Tamil Nadu Chief Minister J Jayalalithaa flew down to New Delhi today to meet Prime Minister Narendra Modi, her first visit to the national capital after the AIADMK's stunning victory in the Assembly polls last month. There are two reasons why the meeting of the AIADMK chief with Modi is significant. One, the BJP is expected to ask Jayalalithaa to join the National Democratic Alliance (NDA), which governs the country.
In return, Jaya is expected to ask for more central funding for Tamil Nadu. The formation of the Cauvery Management Board and the Cauvery Water Regulation Committee for the implementation of the final order of the Cauvery Water Disputes Tribunal and Mullaperiyar Dam issues will be among the water resources-related issues that she is expected to take up with Modi.
Continuing arrests of Tamil Nadu fishermen by Sri Lankan navy vis-a-vis protection of their traditional fishing rights and the retrieval of Katchatheevu which was ceded to the Island Nation decades ago by India are also likely to come up for discussion between the two leaders. Two, the passage of the landmark Goods and Services Tax (GST) Bill in Rajya Sabha, where the AIADMK has 13 MPs. Finance Minister Arun Jaitley today said all the states barring Tamil Nadu have supported the idea of the GST.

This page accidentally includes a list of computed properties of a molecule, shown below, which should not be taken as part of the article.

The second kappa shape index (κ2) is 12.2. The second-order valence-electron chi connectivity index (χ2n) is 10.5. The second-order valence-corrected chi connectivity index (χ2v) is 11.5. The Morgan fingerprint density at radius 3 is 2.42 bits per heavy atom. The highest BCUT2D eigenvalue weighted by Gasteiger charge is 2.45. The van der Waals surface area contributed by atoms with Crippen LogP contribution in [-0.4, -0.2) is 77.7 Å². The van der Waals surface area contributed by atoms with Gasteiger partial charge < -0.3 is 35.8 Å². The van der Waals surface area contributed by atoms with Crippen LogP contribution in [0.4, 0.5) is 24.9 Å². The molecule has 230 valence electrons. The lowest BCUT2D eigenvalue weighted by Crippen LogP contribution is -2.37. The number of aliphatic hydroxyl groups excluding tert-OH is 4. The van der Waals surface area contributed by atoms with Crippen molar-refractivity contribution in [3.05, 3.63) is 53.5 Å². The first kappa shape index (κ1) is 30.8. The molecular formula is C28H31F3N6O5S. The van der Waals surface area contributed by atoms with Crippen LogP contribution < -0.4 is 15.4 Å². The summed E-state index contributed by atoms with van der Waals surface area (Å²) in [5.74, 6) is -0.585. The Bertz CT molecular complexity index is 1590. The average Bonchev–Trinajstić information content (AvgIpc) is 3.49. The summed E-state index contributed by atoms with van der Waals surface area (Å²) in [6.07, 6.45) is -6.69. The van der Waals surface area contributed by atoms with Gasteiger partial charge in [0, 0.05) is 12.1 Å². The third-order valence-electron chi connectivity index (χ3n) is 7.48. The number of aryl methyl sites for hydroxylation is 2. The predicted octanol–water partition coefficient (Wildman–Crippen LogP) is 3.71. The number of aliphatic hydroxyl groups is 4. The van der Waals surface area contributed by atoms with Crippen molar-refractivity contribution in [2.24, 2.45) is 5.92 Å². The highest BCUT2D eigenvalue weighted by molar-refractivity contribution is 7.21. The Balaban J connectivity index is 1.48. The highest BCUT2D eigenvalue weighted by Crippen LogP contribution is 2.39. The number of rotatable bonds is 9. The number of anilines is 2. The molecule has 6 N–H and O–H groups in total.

"Virtually all the states have supported the idea of GST today barring Tamil Nadu which has expressed some reservations. Tamil Nadu has offered a few a suggestions which have been noted by the committee," Jaitley told reporters on the first day of the two-day meet. The bill for a pan-India GST to thoroughly overhaul India's indirect tax regime, first mooted by the Congress-led United Progressive Alliance regime at the Centre, has been passed by the Lok Sabha, but is stalled in the Rajya Sabha where the ruling NDA lacks a majority.
The government had initially targeted to roll out the nationwide single tax regime from April 1, 2016, but the Constitutional Amendment Bill on GST has been stuck in the Rajya Sabha due to opposition by the Congress party, which enjoyed the majority in the Upper House.